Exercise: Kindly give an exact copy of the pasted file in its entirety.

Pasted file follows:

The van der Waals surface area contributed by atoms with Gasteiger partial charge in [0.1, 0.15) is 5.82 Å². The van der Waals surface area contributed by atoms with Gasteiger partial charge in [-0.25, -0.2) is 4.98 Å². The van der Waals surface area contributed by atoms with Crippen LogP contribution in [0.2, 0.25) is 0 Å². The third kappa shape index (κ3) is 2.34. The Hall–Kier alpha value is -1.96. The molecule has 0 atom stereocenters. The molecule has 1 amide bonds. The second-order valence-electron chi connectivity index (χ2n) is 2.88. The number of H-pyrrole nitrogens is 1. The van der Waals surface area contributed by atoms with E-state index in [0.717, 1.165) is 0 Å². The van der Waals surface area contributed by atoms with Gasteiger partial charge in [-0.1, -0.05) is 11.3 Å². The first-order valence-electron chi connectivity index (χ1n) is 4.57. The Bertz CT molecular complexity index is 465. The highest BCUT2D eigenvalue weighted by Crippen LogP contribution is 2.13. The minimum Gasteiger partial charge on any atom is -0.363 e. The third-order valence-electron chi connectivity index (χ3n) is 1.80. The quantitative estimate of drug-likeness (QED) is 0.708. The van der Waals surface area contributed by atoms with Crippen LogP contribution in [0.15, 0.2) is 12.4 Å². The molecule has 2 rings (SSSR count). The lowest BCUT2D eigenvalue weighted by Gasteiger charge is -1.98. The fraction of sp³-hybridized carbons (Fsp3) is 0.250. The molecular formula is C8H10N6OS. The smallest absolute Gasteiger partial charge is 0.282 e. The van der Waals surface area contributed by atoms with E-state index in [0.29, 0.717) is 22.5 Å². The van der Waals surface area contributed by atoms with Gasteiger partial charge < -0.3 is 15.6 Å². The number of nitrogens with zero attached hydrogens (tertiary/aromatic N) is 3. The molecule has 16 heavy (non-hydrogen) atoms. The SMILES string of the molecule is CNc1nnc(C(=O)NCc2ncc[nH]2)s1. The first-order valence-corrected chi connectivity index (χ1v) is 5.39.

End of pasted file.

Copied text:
The van der Waals surface area contributed by atoms with Gasteiger partial charge in [0.1, 0.15) is 5.82 Å². The van der Waals surface area contributed by atoms with Gasteiger partial charge in [-0.25, -0.2) is 4.98 Å². The van der Waals surface area contributed by atoms with Crippen LogP contribution in [0.2, 0.25) is 0 Å². The third kappa shape index (κ3) is 2.34. The Hall–Kier alpha value is -1.96. The molecule has 0 atom stereocenters. The molecule has 1 amide bonds. The second-order valence-electron chi connectivity index (χ2n) is 2.88. The number of H-pyrrole nitrogens is 1. The van der Waals surface area contributed by atoms with E-state index in [0.717, 1.165) is 0 Å². The van der Waals surface area contributed by atoms with Gasteiger partial charge in [-0.1, -0.05) is 11.3 Å². The first-order valence-electron chi connectivity index (χ1n) is 4.57. The Bertz CT molecular complexity index is 465. The highest BCUT2D eigenvalue weighted by Crippen LogP contribution is 2.13. The minimum Gasteiger partial charge on any atom is -0.363 e. The third-order valence-electron chi connectivity index (χ3n) is 1.80. The quantitative estimate of drug-likeness (QED) is 0.708. The van der Waals surface area contributed by atoms with Crippen LogP contribution in [0.15, 0.2) is 12.4 Å². The molecule has 2 rings (SSSR count). The lowest BCUT2D eigenvalue weighted by Gasteiger charge is -1.98. The fraction of sp³-hybridized carbons (Fsp3) is 0.250. The molecular formula is C8H10N6OS. The smallest absolute Gasteiger partial charge is 0.282 e. The van der Waals surface area contributed by atoms with E-state index in [0.29, 0.717) is 22.5 Å². The van der Waals surface area contributed by atoms with Gasteiger partial charge < -0.3 is 15.6 Å². The number of nitrogens with zero attached hydrogens (tertiary/aromatic N) is 3. The molecule has 16 heavy (non-hydrogen) atoms. The SMILES string of the molecule is CNc1nnc(C(=O)NCc2ncc[nH]2)s1. The first-order valence-corrected chi connectivity index (χ1v) is 5.39.